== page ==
The following is a guest post by William H. Avery, author of China’s Nightmare, America’s Dream: India as the Next Global Power. The blog post is adapted from a commentary published in the Economic Times of India and continues themes raised in a recent Chronicle article on the challenges American colleges face in India.
In the 20th century, the United States built a higher-education system that no nation could match in scale and quality. This system helped the country become the dominant economic power of the post-World War II era.
But that is last century’s news. Today India and China are racing to expand and enhance their own higher-education systems, with the aim of becoming economic powerhouses of the 21st century. It is a race that India has been losing, with potentially disastrous consequences for its future economic growth prospects. India needs a game-changer quickly, if it is to close the growing gap with China in higher education today and avoid an even larger gap in economic growth tomorrow.
Enter massive open online courses, or MOOCs. There has been much debate about how MOOCs might change higher education in the United States. But whatever impact MOOCs ultimately have on education in the United States may be small compared with the impact they can have in India, the 21st century’s largest English-language higher-education market. MOOCs are certainly India’s best chance, and perhaps its only hope, of catching up to China in higher education.
Since the turn of the millennium, China has doubled the number of higher-education institutions and increased enrollment fivefold. It has been the greatest expansion in university education in the history of mankind. As a result, almost 26 percent of China’s university-age population is enrolled in an institution of higher education, versus about 18 percent in India.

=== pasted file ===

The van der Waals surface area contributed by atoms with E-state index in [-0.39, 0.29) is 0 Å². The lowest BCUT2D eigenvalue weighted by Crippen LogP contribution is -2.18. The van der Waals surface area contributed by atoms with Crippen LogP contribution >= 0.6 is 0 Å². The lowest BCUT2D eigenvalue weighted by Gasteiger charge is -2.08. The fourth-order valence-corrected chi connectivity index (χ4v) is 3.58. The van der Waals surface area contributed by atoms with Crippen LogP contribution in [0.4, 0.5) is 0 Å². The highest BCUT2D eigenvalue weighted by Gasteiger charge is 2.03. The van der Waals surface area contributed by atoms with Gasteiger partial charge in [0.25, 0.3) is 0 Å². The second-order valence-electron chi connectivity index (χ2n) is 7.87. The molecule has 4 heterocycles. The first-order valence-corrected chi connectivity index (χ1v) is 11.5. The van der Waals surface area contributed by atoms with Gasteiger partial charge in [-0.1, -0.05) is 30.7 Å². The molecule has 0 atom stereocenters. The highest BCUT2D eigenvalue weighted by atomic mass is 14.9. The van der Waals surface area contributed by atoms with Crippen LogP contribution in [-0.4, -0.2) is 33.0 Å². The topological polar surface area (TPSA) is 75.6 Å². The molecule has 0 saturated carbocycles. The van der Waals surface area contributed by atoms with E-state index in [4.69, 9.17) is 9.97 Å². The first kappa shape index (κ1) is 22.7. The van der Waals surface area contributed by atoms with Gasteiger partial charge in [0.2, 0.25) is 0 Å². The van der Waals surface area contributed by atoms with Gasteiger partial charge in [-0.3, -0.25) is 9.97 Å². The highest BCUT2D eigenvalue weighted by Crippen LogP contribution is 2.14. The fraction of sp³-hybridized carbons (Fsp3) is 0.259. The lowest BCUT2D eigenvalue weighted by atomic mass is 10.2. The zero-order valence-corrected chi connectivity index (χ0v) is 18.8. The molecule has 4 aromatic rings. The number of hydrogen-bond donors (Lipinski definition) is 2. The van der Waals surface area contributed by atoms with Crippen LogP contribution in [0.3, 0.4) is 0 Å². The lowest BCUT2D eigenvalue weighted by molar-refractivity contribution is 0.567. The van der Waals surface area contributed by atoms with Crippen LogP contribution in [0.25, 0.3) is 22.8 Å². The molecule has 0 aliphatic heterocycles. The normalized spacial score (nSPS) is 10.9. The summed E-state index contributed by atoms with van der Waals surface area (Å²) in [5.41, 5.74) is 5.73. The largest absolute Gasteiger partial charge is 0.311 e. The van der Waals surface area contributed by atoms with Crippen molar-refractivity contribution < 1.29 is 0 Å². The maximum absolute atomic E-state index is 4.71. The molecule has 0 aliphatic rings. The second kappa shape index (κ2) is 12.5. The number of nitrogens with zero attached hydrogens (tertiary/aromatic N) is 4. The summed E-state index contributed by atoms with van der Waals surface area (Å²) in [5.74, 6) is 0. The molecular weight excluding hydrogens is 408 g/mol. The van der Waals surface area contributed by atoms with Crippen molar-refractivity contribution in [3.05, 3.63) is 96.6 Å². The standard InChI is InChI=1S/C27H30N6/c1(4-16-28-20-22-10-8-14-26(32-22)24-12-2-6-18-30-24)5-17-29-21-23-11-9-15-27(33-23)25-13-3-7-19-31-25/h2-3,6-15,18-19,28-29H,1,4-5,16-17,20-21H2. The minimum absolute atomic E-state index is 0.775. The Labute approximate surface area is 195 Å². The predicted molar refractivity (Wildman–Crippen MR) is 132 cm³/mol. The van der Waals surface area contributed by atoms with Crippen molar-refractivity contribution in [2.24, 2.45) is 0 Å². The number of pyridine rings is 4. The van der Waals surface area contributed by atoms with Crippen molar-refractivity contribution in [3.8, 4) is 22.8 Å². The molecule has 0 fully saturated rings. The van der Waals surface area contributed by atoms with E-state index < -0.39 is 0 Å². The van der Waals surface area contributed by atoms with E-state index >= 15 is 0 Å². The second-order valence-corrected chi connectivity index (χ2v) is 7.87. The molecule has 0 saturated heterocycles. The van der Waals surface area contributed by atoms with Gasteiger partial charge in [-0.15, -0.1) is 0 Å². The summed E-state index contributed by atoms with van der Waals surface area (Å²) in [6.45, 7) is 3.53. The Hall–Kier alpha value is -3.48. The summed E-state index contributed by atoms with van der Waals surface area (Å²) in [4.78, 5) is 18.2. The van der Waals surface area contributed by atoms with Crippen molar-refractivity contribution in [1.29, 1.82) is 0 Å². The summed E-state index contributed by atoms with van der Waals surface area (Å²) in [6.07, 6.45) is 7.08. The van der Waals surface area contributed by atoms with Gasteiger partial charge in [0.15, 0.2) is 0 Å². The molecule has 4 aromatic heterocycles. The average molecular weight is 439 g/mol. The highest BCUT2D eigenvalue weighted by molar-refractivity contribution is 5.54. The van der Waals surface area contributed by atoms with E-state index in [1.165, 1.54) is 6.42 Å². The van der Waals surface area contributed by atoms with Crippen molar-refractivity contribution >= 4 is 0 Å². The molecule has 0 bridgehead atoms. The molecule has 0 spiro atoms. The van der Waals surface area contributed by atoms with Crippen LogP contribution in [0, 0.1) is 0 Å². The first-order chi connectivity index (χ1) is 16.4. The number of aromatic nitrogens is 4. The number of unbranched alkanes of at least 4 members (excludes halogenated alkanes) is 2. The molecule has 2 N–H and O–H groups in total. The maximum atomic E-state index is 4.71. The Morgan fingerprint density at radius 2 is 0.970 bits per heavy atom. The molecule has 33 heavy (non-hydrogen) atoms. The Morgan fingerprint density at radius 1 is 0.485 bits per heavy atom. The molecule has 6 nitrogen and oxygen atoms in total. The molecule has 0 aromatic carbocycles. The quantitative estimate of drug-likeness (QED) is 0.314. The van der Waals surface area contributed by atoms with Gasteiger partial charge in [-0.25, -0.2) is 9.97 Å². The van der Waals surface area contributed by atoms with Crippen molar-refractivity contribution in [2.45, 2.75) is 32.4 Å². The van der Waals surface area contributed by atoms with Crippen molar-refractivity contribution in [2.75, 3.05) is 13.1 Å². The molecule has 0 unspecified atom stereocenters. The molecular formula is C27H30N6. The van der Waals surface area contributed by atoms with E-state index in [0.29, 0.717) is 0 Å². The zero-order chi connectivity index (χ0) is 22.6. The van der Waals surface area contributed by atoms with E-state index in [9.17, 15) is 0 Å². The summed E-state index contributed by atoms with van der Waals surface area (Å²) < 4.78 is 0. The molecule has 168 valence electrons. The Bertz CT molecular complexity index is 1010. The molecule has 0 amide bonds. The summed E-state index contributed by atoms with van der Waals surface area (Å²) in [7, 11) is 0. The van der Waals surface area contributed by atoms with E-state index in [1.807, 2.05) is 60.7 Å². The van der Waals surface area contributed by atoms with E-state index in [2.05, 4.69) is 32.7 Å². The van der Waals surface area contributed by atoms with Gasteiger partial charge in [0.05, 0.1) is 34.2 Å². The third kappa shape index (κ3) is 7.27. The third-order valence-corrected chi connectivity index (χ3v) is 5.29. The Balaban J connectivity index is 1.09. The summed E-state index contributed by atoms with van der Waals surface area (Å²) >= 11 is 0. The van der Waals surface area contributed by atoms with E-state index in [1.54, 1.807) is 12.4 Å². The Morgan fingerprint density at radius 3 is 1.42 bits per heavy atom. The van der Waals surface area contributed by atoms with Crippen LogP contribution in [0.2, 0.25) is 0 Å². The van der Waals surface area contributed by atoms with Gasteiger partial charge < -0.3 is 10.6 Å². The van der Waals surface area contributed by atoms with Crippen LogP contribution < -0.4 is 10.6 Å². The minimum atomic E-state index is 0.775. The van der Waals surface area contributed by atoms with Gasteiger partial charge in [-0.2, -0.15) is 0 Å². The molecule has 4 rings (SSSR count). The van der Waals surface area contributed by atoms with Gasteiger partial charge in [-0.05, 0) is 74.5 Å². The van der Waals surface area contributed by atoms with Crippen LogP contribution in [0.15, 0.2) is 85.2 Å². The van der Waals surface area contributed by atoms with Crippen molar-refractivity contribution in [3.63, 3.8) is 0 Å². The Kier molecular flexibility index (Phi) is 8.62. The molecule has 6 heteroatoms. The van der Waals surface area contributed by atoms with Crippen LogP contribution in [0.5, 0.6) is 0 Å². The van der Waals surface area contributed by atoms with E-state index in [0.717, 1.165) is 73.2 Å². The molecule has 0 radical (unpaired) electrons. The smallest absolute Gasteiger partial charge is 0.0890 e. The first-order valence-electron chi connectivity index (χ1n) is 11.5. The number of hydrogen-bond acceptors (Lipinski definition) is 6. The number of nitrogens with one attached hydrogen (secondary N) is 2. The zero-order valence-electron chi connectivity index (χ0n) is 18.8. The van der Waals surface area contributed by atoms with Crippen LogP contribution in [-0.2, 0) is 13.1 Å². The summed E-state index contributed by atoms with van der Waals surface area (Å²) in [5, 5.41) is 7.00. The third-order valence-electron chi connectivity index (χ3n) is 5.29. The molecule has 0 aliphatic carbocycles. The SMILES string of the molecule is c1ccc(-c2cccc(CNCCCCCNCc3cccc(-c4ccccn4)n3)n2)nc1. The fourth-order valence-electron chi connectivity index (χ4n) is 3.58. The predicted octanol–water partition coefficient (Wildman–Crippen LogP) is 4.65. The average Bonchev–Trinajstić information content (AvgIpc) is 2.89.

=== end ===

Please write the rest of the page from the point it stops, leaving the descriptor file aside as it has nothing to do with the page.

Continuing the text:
It was not always so. In 1990 and 2000, India bested China in university enrollment rates. Then China decided to make higher education a policy priority, and leapfrogged India in the space of a single decade.
Do not let India’s outliers—the prestigious Indian Institutes of Technology (IITs) and Indian Institutes of Management (IIMs)—fool you. The key battlefield in Asia is higher education for the masses. And on this China wins hands down, on both quality and quantity. Sure, India’s IITs and IIMs offer top-notch education. But they reach a scandalously small proportion of Indian students. The annual intake of the IITs amounts to a tiny fraction of India’s 120-million-strong university-age population.
So what is India doing to catch up? Not much. The University Grants Commission’s 12th Five-Year Plan (covering 2012-17) is short on ambition and long on vague laments (“considerable challenges remain,” it says). While China has ambitious plans that it executes, India has unambitious plans that it fails to execute. The contrast could not be greater, nor could the cost of that contrast to India’s growth prospects.
In 1995 the Indian government introduced to Parliament a bill to allow foreign universities to operate in the country. The Foreign Education Providers Bill, a successor to the 1995 bill, is still languishing in Parliament nearly two decades later.
With India incapable of rapidly building higher-education infrastructure, and stubbornly refusing to let foreign universities in to help, the situation would be hopeless but for the advent of MOOCs.